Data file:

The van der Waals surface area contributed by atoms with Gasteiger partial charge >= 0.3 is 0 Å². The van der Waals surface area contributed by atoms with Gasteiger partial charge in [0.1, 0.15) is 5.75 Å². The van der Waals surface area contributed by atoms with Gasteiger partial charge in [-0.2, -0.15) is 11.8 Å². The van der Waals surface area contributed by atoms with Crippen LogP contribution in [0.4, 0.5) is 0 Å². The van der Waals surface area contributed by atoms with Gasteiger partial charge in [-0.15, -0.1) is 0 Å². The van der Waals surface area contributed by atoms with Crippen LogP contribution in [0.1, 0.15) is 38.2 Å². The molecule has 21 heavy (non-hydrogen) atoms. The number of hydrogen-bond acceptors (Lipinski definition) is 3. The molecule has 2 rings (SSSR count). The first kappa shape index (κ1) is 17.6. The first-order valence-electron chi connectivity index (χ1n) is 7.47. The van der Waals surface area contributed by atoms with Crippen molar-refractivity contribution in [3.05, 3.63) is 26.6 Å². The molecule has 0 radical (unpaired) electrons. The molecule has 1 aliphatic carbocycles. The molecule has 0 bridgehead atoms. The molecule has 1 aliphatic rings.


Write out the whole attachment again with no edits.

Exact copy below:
The van der Waals surface area contributed by atoms with Gasteiger partial charge >= 0.3 is 0 Å². The van der Waals surface area contributed by atoms with Gasteiger partial charge in [0.1, 0.15) is 5.75 Å². The van der Waals surface area contributed by atoms with Gasteiger partial charge in [-0.2, -0.15) is 11.8 Å². The van der Waals surface area contributed by atoms with Crippen LogP contribution in [0.4, 0.5) is 0 Å². The van der Waals surface area contributed by atoms with Gasteiger partial charge in [-0.15, -0.1) is 0 Å². The van der Waals surface area contributed by atoms with Crippen LogP contribution in [0.1, 0.15) is 38.2 Å². The molecule has 21 heavy (non-hydrogen) atoms. The number of hydrogen-bond acceptors (Lipinski definition) is 3. The molecule has 2 rings (SSSR count). The first kappa shape index (κ1) is 17.6. The first-order valence-electron chi connectivity index (χ1n) is 7.47. The van der Waals surface area contributed by atoms with Crippen molar-refractivity contribution in [3.05, 3.63) is 26.6 Å². The molecule has 0 radical (unpaired) electrons. The molecule has 1 aliphatic carbocycles. The molecule has 0 bridgehead atoms. The molecule has 1 aliphatic rings.